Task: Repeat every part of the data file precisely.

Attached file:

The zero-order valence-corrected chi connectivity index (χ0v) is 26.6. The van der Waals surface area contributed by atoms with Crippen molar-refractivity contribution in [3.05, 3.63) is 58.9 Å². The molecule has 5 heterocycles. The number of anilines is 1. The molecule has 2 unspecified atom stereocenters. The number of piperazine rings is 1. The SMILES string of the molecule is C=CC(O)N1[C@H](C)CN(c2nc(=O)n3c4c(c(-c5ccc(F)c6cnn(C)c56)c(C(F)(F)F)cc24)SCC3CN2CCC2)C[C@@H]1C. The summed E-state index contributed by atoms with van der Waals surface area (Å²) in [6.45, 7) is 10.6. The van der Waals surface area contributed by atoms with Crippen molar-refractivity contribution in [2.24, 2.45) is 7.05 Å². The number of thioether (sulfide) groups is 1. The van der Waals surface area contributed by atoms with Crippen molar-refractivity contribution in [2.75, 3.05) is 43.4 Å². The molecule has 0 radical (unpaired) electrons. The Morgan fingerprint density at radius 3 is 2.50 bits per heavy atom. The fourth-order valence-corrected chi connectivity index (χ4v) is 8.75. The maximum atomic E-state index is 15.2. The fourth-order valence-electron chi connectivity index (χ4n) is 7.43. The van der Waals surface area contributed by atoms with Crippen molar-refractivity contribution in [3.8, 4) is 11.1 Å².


The zero-order valence-corrected chi connectivity index (χ0v) is 26.6. The van der Waals surface area contributed by atoms with Crippen molar-refractivity contribution in [3.05, 3.63) is 58.9 Å². The molecule has 5 heterocycles. The number of anilines is 1. The molecule has 2 unspecified atom stereocenters. The number of piperazine rings is 1. The SMILES string of the molecule is C=CC(O)N1[C@H](C)CN(c2nc(=O)n3c4c(c(-c5ccc(F)c6cnn(C)c56)c(C(F)(F)F)cc24)SCC3CN2CCC2)C[C@@H]1C. The summed E-state index contributed by atoms with van der Waals surface area (Å²) in [6.45, 7) is 10.6. The van der Waals surface area contributed by atoms with Crippen molar-refractivity contribution in [2.24, 2.45) is 7.05 Å². The number of thioether (sulfide) groups is 1. The van der Waals surface area contributed by atoms with Crippen molar-refractivity contribution in [2.75, 3.05) is 43.4 Å². The molecule has 0 radical (unpaired) electrons. The Morgan fingerprint density at radius 3 is 2.50 bits per heavy atom. The fourth-order valence-corrected chi connectivity index (χ4v) is 8.75. The maximum atomic E-state index is 15.2. The fourth-order valence-electron chi connectivity index (χ4n) is 7.43. The van der Waals surface area contributed by atoms with Crippen molar-refractivity contribution in [3.8, 4) is 11.1 Å².